over everything, bugs and creeping things holding a grand high carnival

— and clothing smelling like the last rose of summer.

Oct. 20. Thurs. Cloudy. The officers of the Thirteenth have for
a long time desired to have the Spencer rifles, but doubted if they could
obtain them. Gen. Devens sends for Major Smith, without solicitation,
and proposes to arm the Thirteenth with Sharps breech-loading carbines

— a most agreeable surprise.

A grand salute fired, of five rounds from each cannon on our line all
shotted and well aimed at the rebel works, in honor of Gen. Sheridan's
latest victory. The enemy feebly replies with only a few mortar shells.

" A few days since I went out with Major Stoodley from our picket
line to exchange newspapers with the rebel pickets. I waved a New Yoi"k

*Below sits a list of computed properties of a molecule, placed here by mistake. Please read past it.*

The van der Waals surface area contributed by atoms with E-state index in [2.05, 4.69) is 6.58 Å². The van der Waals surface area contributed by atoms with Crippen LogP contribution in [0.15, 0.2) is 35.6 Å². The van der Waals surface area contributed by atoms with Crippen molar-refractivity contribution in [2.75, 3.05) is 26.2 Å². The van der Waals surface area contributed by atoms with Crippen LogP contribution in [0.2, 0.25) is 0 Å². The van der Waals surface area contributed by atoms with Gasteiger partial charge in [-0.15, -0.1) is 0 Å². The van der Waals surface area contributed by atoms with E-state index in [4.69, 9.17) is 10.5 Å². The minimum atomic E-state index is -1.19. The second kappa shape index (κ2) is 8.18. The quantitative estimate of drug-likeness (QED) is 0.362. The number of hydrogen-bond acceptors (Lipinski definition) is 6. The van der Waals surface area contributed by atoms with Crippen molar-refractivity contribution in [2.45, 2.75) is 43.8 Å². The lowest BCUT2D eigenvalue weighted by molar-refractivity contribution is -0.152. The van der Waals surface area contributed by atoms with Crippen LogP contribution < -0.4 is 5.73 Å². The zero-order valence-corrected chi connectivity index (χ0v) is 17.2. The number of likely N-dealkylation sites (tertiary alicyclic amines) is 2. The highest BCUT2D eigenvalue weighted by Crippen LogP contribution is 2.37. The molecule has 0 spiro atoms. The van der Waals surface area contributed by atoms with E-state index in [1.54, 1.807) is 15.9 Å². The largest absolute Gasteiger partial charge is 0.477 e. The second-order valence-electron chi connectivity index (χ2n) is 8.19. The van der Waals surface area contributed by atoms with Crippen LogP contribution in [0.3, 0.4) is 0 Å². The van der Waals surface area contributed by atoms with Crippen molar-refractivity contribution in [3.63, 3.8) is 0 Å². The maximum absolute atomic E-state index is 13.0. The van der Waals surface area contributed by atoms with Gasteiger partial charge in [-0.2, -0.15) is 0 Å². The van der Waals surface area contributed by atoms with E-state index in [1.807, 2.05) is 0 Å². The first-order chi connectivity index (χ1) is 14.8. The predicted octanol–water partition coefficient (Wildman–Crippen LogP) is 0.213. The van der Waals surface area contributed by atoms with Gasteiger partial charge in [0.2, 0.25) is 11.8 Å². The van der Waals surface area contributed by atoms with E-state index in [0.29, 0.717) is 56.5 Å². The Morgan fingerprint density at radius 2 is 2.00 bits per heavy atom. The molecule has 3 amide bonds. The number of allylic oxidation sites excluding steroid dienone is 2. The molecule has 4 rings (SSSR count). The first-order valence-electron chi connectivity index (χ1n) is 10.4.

Herald, they answered my signal with a Richmond paper. After the
usual custom of such errands, each party started to advance half way for
a meeting between the lines ; and we had nearly completed the distance,
when a rebel officer came out and ordered his man back, and we could
not make the exchange. Their orders are now very strict against ex-
changing papers." Prescott.

Oct. 21. Fri. Cool, clear. Five deserters come in, all fired upon
by their own side. Four Subs desert to the rebels from the 2d N. H.

Brigade Review — another ' Brevet Review.'

Oct. 22. Sat. Pleasant, cool. Reg. in camp. Gen. Grant visits
Fort Harrison. Five deserters come into our lines to-night, and forty
more come in at a short distance to the left of us. Our gunners get the
range of the rebel gunboats in the James and start them up the river,
after a noisy contest. The rebels cheer loudly to-night.

Oct. 23. Sun. Pleasant. Reg. in camp. Usual Sunday duties.
For a week or two past our lines here have been very quiet, and nothing
of particular note has occurred. Since the fortifications were satisfactorily
strengthened, the firing between the pickets — by a sort of common con-
sent — has been discontinued, all along the line here, though in the region
about Dutch Gap canal the firing has been continuous. The canal is 2j
miles below Fort Harrison. It is about 300 feet long, 75 wide and 40
deep. Saves seven miles of travel. Many rebel prisoners are now at